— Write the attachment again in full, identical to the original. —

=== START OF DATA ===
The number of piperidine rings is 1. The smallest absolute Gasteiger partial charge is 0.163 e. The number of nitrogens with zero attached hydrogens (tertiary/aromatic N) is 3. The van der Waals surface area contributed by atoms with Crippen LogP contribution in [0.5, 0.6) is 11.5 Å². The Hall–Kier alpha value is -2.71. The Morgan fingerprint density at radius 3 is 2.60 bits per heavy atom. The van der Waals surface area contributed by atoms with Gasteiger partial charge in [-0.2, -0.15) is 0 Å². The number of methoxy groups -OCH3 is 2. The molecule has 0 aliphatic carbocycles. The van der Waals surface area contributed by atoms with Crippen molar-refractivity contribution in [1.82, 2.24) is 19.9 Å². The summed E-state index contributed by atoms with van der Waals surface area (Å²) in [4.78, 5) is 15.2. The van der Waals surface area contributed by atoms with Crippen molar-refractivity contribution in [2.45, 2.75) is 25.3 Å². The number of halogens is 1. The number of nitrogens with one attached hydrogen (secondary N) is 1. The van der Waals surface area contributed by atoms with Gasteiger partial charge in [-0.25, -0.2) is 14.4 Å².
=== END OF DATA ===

The number of piperidine rings is 1. The smallest absolute Gasteiger partial charge is 0.163 e. The number of nitrogens with zero attached hydrogens (tertiary/aromatic N) is 3. The van der Waals surface area contributed by atoms with Crippen LogP contribution in [0.5, 0.6) is 11.5 Å². The Hall–Kier alpha value is -2.71. The Morgan fingerprint density at radius 3 is 2.60 bits per heavy atom. The van der Waals surface area contributed by atoms with Gasteiger partial charge in [-0.2, -0.15) is 0 Å². The number of methoxy groups -OCH3 is 2. The molecule has 0 aliphatic carbocycles. The van der Waals surface area contributed by atoms with Crippen molar-refractivity contribution in [1.82, 2.24) is 19.9 Å². The summed E-state index contributed by atoms with van der Waals surface area (Å²) in [4.78, 5) is 15.2. The van der Waals surface area contributed by atoms with Crippen molar-refractivity contribution in [2.45, 2.75) is 25.3 Å². The number of halogens is 1. The number of nitrogens with one attached hydrogen (secondary N) is 1. The van der Waals surface area contributed by atoms with Gasteiger partial charge in [-0.25, -0.2) is 14.4 Å².